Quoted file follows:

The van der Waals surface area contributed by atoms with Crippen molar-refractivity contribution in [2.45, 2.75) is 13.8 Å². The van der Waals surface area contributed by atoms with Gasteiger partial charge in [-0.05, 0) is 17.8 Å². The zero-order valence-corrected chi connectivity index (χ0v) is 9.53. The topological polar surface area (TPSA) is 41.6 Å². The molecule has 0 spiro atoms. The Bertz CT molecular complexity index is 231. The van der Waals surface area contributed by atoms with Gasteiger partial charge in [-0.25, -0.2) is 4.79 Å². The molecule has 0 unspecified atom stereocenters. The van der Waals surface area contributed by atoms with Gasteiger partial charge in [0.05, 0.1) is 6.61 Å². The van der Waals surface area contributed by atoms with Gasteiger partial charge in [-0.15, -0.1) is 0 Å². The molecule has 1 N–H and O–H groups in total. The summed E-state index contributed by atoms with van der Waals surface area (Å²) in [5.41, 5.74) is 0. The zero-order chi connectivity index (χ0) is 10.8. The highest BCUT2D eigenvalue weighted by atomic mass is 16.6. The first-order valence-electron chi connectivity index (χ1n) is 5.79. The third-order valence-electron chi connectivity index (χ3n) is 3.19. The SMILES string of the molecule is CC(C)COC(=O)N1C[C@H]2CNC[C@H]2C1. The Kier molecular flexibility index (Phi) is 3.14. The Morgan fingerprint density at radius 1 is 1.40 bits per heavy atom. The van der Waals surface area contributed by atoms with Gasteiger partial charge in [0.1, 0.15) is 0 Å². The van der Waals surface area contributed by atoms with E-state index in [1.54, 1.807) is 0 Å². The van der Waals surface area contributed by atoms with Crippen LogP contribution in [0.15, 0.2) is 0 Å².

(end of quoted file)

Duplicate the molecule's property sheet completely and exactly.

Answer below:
The van der Waals surface area contributed by atoms with Crippen molar-refractivity contribution in [2.45, 2.75) is 13.8 Å². The van der Waals surface area contributed by atoms with Gasteiger partial charge in [-0.05, 0) is 17.8 Å². The zero-order valence-corrected chi connectivity index (χ0v) is 9.53. The topological polar surface area (TPSA) is 41.6 Å². The molecule has 0 spiro atoms. The Bertz CT molecular complexity index is 231. The van der Waals surface area contributed by atoms with Gasteiger partial charge in [-0.25, -0.2) is 4.79 Å². The molecule has 0 unspecified atom stereocenters. The van der Waals surface area contributed by atoms with Gasteiger partial charge in [0.05, 0.1) is 6.61 Å². The van der Waals surface area contributed by atoms with Gasteiger partial charge in [-0.15, -0.1) is 0 Å². The molecule has 1 N–H and O–H groups in total. The summed E-state index contributed by atoms with van der Waals surface area (Å²) in [5.41, 5.74) is 0. The zero-order chi connectivity index (χ0) is 10.8. The highest BCUT2D eigenvalue weighted by atomic mass is 16.6. The first-order valence-electron chi connectivity index (χ1n) is 5.79. The third-order valence-electron chi connectivity index (χ3n) is 3.19. The SMILES string of the molecule is CC(C)COC(=O)N1C[C@H]2CNC[C@H]2C1. The Kier molecular flexibility index (Phi) is 3.14. The Morgan fingerprint density at radius 1 is 1.40 bits per heavy atom. The van der Waals surface area contributed by atoms with Gasteiger partial charge in [0.1, 0.15) is 0 Å². The van der Waals surface area contributed by atoms with E-state index in [1.54, 1.807) is 0 Å². The van der Waals surface area contributed by atoms with Crippen LogP contribution in [0.15, 0.2) is 0 Å².